Winner of Two Hersh Best Read On The Net Awards

Volume 4, No. 41

Sunday, October 9, 2011

Seattle, Washington

Merritt Scott Miller, Editor

Dennis William Steussy, Associate Editor

St. Isidore of Seville, patron saint of the Internet

Hi again, from the shores of the Salish Sea.  Well, our condolences, of course, to all those who knew and loved Steve Jobs.  We agree with the tributes we have heard since.  We are reluctant, however, to canonize him without the passing of time.  It may be true that five hundred years from now, Steve will be recognized as one of the stellar individuals of human history.  I think that’s very likely.

But that’s not what I think about when I think about Steve Jobs.  I admire him for the personal example he set for a strata of society to which many apparently aspire but to which so few succeed.  He was a genius with a sense of perspective.  He was a visionary who shared his dreams with us in terms even the most cyber-challenged could understand.  He was a sensitive caring man to whom philanthropy was as much a need as a passion.  He was Horatio Alger’s Ragged Dick of our time; the individual of the humblest of origins; a mutt with a transcendental pedigree.

Perhaps most of all, he was a reminder to me that being brilliant is not about power, arrogance or anti-social behavior.  It is about sharing, compassion, giving it back and playing it forward.

Thank you, Steve.  Nicely done, sire.


Healthy American men should no longer be given the P.S.A. blood test for prostate cancer, a government panel has decided.  The United States Preventive Services Task Force based its recommendations on the results of five clinical tests which determined that the PSA does not save lives, often leads to the use of unnecessary drugs, causes needless pain and sometimes results in impotence and incontinence.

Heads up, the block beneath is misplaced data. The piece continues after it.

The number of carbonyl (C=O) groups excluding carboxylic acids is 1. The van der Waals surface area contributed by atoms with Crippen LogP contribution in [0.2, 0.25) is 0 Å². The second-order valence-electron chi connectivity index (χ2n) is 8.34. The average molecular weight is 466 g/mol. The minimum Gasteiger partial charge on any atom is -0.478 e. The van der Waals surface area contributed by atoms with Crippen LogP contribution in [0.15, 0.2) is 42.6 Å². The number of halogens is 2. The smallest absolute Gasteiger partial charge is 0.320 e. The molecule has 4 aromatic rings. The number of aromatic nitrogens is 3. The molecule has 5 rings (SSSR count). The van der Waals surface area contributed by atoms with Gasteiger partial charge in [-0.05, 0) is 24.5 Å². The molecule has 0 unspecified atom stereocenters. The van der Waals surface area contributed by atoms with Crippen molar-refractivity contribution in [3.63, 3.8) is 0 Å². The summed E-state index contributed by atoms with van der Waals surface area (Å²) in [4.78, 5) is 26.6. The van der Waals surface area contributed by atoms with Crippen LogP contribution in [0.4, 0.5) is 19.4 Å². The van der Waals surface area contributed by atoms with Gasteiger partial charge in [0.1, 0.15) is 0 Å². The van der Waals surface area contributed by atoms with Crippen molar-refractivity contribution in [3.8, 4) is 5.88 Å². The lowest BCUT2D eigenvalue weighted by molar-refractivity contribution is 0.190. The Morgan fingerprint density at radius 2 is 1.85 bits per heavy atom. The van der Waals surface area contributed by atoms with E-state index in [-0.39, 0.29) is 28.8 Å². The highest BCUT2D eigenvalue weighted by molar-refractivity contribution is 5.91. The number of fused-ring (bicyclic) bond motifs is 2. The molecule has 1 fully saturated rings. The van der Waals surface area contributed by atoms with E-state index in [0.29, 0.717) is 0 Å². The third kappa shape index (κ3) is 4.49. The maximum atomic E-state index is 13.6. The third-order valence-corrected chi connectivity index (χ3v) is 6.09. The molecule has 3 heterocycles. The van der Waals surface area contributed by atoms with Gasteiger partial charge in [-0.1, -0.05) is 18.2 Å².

Despite continued hard times in America, the crime rate has actually dropped over the last four years.  Forbes Magazine just released its list of the most dangerous cities in the States.  If you live in Detroit, Michigan; Memphis; Tennessee or Springfield, Illinois, this is not going to come as real good news.  To see how these ratings were calculated and to see where other communities ranked, please go here.  And for the flip side, here’s the link to the list of America’s safest cities.

We note that apparently Mexico is considering issuing “trial” marriage licenses, renewable after two years.  This is a country of some 112,000,000, about 83 percent of whom are Catholic.  It will be very interesting to see how the Vatican weighs in on this one.

A Canadian scientist who died three days before the announcement was made is this year’s Nobel Prize in Medicine winner.  Dr. Ralph Steinmann succumbed to pancreatic cancer, one of the diseases his work in immunology was dedicated to fighting.  For a moving tribute to a quiet, gentle, humble, brilliant and dedicated human being, please go here.  Our thanks to the Canadian Broadcasting Corporation (CBC) in Montreal for this one.  For a complete list of this year’s Nobel Prize winners, please go here.


We would like to take this opportunity to wish Canada a Happy Thanksgiving.  Up in the “true north,” it is celebrated on the second Monday in October.  Since the colonial histories of our two nations differ to some striking degrees, for Canadians, it is not about Plymouth Rock.  It is about remembering those who came before us and the sacrifices they made so we could be here now.  It is like Remembrance Day and Canada Day in that it keeps founding visions of a free Canada, where all who pack the gear and see community as their own individual destiny, can live free and unafraid.  Here is how I feel about one very small part of this vast and very young nation. 

A Love Song
I crossed over today and watched the sun set on Boundary Bay.
Dusk came gently to White Rock;
children walking home from school in the gathering twilight,
housewives doing the odd bit of last minute supper shopping,
old men leaning on gnarled walking sticks,
Irish setters frolicking in forests
beneath flights of southbound geese.
The hills were a-twinkle with homecoming.
There is a tautness to this land and a gentleness to its people.
They have not forgotten notched timber, frozen flesh pump handles,
or the crispness of egg-gathering at dawn.
They are a red-faced and sturdy lot, a race which remembers sod and fen,
the Bogside and Derry, Dunkirk and Coventry,
and the banshee skirl of the Highlanders call to clan.
They are shipwrights and railroad workers, fishermen and provincial officials,
Mounties and merchants, Methodist and Moslems,
and they are as old as the Druids, the Celts, the Gaels,
the Angles, the Saxons, the Normans, the Britons,
the Vikings and the teeming refuse
of the five continents which once flew